neighboring provinces. >> translator: i volunteered to join this battle to protect our holy shrines. we don't want isil to advance further and threaten the shia holy sites. >> reporter: it was a controversial decision to use shia militia men in a sunni province, but the government has no choice. it is the gate to the mainly shia province it also lies on a young shun with roads south to saudi arabia, north to anbar's provincial capitol, where there are highways to baghdad and neighboring jordan and syria. isil has captured the last border crossing between syria and iraq. it controls most of that front tier and its fighters move freely between the two countries. the u.s. has down played the gains. president barack obama has said that the loss of territory were
tactical setbacks and insists the war is not being lost. but many disagree. isil has taken over two cities in a week. ramadi is 100 kilometers from baghdad. it is also the last major city on the road to the iraqi capitol. and palmyra is 150 kilometers from syria's central province of homs, which is on a major cross road. the government did invest manpower and resources over the year to reclaim homs from the opposition, if it loses there, damascus and the coastal region would be under threat. but for now, isil controls the land between palmyra to ramadi. in iraqs the fight against the armed group is being lead by shia militias. sunni politicians who wanted the tribes to be armed a long time ago are now calling for a new
strategy. >> translator: today anbar has fallen and that is a special significance it's a third of the iraqi area. it's falling is a big disaster with respect to iraq and the region. therefore, letting isil expand in anbar is unacceptable, and the capacity of the iraqis is very limited and there should be a new strategic plan for iraq and the international coalition forces. >> reporter: in syria, the u.s.-lead coalition doesn't have any partner on the ground. over recent months isil may have been on the defensive. that has now changed. activists in syria's aleppo province say at least 12 people have been killed when government helicopters bombed the province. and in a separate development, the state news agency says syrian forces have managed to end a siege on soldiers who had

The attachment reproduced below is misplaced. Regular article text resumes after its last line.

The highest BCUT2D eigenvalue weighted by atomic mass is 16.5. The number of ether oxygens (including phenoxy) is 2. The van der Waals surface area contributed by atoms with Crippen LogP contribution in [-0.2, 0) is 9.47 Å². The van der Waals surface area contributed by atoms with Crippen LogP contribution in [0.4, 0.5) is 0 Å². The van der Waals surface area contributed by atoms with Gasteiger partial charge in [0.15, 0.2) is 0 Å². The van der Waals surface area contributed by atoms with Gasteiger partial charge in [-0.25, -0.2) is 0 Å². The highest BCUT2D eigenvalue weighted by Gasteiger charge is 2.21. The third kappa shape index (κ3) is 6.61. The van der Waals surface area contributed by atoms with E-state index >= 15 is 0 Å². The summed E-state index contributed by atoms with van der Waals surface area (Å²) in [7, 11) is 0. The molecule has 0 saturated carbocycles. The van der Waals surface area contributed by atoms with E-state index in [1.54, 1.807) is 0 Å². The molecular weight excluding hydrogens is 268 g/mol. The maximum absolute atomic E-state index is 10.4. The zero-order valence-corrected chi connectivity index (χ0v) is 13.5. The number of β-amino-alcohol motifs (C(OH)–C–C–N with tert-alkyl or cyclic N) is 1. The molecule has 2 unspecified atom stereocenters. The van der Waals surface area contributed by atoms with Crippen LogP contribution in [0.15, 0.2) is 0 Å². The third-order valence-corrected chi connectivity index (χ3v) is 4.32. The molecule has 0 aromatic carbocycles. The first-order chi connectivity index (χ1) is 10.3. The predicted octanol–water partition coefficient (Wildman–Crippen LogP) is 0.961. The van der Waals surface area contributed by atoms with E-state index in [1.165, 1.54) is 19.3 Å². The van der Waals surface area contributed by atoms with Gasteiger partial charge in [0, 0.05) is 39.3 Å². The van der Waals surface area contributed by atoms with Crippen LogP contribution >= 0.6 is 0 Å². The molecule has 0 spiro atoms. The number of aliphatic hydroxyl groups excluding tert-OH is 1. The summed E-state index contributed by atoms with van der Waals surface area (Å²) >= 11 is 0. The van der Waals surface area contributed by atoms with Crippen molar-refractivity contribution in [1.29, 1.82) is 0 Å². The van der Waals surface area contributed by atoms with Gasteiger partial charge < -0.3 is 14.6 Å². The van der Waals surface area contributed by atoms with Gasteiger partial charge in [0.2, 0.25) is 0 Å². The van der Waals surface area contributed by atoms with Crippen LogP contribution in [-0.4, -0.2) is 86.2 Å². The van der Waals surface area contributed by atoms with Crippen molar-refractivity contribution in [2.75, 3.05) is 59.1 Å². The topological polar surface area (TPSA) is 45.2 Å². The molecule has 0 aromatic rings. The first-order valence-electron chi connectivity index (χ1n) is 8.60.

taken refuge in a hospital. >> reporter: multiple air strikes on this town in the province of idlib. the aim of those strikes is to provide cover for more than 200 government troops besieged for over two weeks in the town's hospital. these pictures show a number of syrian forces escape. some of them are said to be senior officers. the hospital is the last government strong hold in the town. >> translator: ten days ago, bashar al-assad promised to end the siege. today is a day of joy and victory. >> reporter: the opknowns include al-nusra fighters. days earlier they captured the city of idlib, the provincial capital. this and the rest of the province are important, it means
they have a greatway to the coast, president assad's power base. further north syrian helicopters drop two barrel bombs on the town in the northern countryside. rescue workers and residents were looking for survivors. the town is under rebel control, and activists say the attacks have killed several people all of them women and children. ♪ columbia's farc rebels have suspended their ceasefire after 26 of their members were killed by government forces. it also resulted in the seizure of large number of weapons. the armed forces resumed attacks against farc members after an attack that left ten soldiers